Share this article on:

Exercise for Life: Cancer Prevention with Exercise and Lifestyle Modifications

Scott, Shelby M.D., FACSM, FAAFP

ACSM'S Health & Fitness Journal: July/August 2008 - Volume 12 - Issue 4 - pp 35-37
doi: 10.1249/FIT.0b013e31817bf83e

Exercise for Life: Cancer Prevention with Exercise and Lifestyle Modifications.

Shelby Scott, M.D., FACSM, FAAFP, is part-time faculty at Natividad Medical Center in Salinas, CA, and associate clinical faculty at University of California-San Francisco School of Medicine. She practices Family Practice and Sports Medicine in the Santa Cruz area of California.

Although heart disease is the number one cause of death (COD) in the United States, cancer is more feared by most Americans. This may be with good reason too. According to the Department of Health and Human Services, the incidence of cancer is increasing. In 2006, one in every four deaths in the United States was due to cancer (1). Awareness of heart disease and its causes and prevention have been in the forefront of public health since the 1960s. As a result, the percentage of deaths caused by heart disease has decreased. During the same period, the percentage of total deaths attributed to cancer has increased. If the trend continues, within the next 10 years, cancer may surpass heart disease as the leading COD (Table 1) (1).

There are many different types of cancer, but all cancers are defined as uncontrolled growth and spread of abnormal cells. If the growth of these abnormal cells remains uncontrolled, the result is death. Cancers result from a combination of external and internal forces. External, or environmental, forces include tobacco, carcinogenic (or cancer-causing) chemicals, radiation, and various types of infection. Internal, or intrinsic, causes of cancer include mutations to the cellular deoxyribonucleic acid strands or the proteins controlling their replication, hormones and hormone receptors, genetic susceptibility factors, and metabolic mutations (1).

The National Cancer Institute estimates that the lifetime risk of developing cancer is approximately 50% for men and 34% for women (1). In 2002, combined cancer-related deaths surpassed cerebral vascular accidents as the number two COD (5). There are 1,500 cancer-related deaths every day. Lung cancer is the number three COD; and colon cancer, the number five COD in the United States. The rates of various cancers, like lung and breast cancers, are increasing (3). Breast cancer is the number one cause of cancer-related death for Hispanic women and the second leading cause of cancer-related deaths for White, Black, Asian, and Native American women (3).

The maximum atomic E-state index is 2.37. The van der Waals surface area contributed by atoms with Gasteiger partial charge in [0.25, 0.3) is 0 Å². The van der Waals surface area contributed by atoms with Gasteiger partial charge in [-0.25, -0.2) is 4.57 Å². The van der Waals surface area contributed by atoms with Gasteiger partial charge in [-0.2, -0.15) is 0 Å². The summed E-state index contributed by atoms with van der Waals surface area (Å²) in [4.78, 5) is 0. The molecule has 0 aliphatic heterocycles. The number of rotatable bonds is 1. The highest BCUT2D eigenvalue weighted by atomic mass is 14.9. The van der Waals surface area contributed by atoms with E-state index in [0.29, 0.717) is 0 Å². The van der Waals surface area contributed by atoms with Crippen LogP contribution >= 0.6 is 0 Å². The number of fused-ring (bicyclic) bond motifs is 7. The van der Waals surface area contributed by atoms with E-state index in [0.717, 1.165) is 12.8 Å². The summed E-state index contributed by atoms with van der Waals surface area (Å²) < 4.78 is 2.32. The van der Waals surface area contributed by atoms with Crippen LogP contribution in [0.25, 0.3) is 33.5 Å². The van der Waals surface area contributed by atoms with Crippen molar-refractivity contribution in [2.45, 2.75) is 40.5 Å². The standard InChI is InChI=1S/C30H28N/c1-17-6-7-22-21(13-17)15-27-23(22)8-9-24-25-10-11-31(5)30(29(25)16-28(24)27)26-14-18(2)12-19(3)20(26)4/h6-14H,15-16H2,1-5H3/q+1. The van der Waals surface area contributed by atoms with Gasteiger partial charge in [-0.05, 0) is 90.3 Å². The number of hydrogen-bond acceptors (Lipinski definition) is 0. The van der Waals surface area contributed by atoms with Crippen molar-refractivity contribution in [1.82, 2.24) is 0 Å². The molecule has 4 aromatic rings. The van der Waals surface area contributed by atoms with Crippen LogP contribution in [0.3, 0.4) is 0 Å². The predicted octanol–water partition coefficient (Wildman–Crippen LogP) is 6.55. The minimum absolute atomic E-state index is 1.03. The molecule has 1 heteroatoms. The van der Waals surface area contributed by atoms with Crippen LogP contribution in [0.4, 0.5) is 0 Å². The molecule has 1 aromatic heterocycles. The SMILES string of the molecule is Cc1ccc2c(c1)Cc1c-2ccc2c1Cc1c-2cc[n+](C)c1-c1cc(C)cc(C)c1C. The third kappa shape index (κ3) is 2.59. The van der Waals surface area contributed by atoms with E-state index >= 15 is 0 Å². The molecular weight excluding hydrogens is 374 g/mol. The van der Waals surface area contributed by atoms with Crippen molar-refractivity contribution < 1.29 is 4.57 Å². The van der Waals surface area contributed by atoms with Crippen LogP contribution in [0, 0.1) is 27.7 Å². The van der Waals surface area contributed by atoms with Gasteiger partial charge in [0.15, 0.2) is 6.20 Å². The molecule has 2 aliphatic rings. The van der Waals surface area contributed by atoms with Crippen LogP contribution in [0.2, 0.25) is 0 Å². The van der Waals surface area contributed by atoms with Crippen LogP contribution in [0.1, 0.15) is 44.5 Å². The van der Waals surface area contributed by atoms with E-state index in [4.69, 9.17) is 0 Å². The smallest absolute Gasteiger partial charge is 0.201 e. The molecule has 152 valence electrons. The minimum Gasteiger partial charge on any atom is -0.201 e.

The National Institutes of Health estimated the cost of cancer in the United States in 2005 at $209.9 billion. Most of this cost is from lost work production ($17.5 billion) and premature death of a productive community ($118.4 billion). Approximately 75% of cancers are diagnosed in people older than 55 years (1). As the age of the working public increases, the amount of productivity lost will increase. Therefore, it becomes increasingly important to prevent cancer and improve screening to facilitate earlier treatment.

According to the American Cancer Society (ACS), cancers related to cigarette smoking and alcohol consumption are totally preventable. In 2006, there were 170,000 preventable tobacco-related cancer deaths. One in every three of the 564,830 cancer deaths in 2006 were due to poor nutrition, decreased physical activity, and overweight or obesity. All these deaths were preventable with education about proper diet and activity. Approximately 35% of cancer is attributed to dietary factors; and 30%, to cigarette smoking. One million squamous and basal cell skin cancers could have been prevented with use of sun protection. Other cancers related to hepatitis B virus (HBV), human immunodeficiency virus (HIV), human papillomavirus (HPV), and Helicobacter pylori infections could be prevented with lifestyle changes, education, immunizations, and antibiotic treatment (Table 2) (1). In 1996, the ACS added regular physical activity to the list of recommended preventive measures.

There are many studies demonstrating the link between decreased physical activity and cancer (1,7-9). Sedentary jobs are associated with a 60% increased risk of colon cancer (9,10). Men who exercise 1 to 2 hours a day have a 50% decrease in colon cancer. The Harvard University study of 48,000 professional men controlled for dietary factors including fiber intake and found that physical activity alone lowers risk of colon cancer (10). Similar studies have demonstrated that a sedentary lifestyle is associated with increased risk of breast and uterine cancer for women and prostate cancer for men (9,11).

The American College of Sports Medicine, ACS, and the American Heart Association recommend at least 30 minutes of brisk physical activity-above usual physical activity-on five or more days per week to reduce the risk of various types of cancers (1,12). Increasing to 45 to 60 minutes of exercise further reduces the risk of colon and breast cancers. Activity recommendations extend to children and adolescents. There is an increasing trend of overweight and obesity in young people, thereby increasing their lifetime risk of cancer. To counter this trend, the ACS recommends at least 60 minutes of moderate-to-vigorous physical activity at least 5 days of the week (11). Previously sedentary men older than 40 years or women older than 50 years or people with cardiovascular risk need to consult with a physician before starting a new exercise program. The same is true for sedentary people with chronic medical conditions.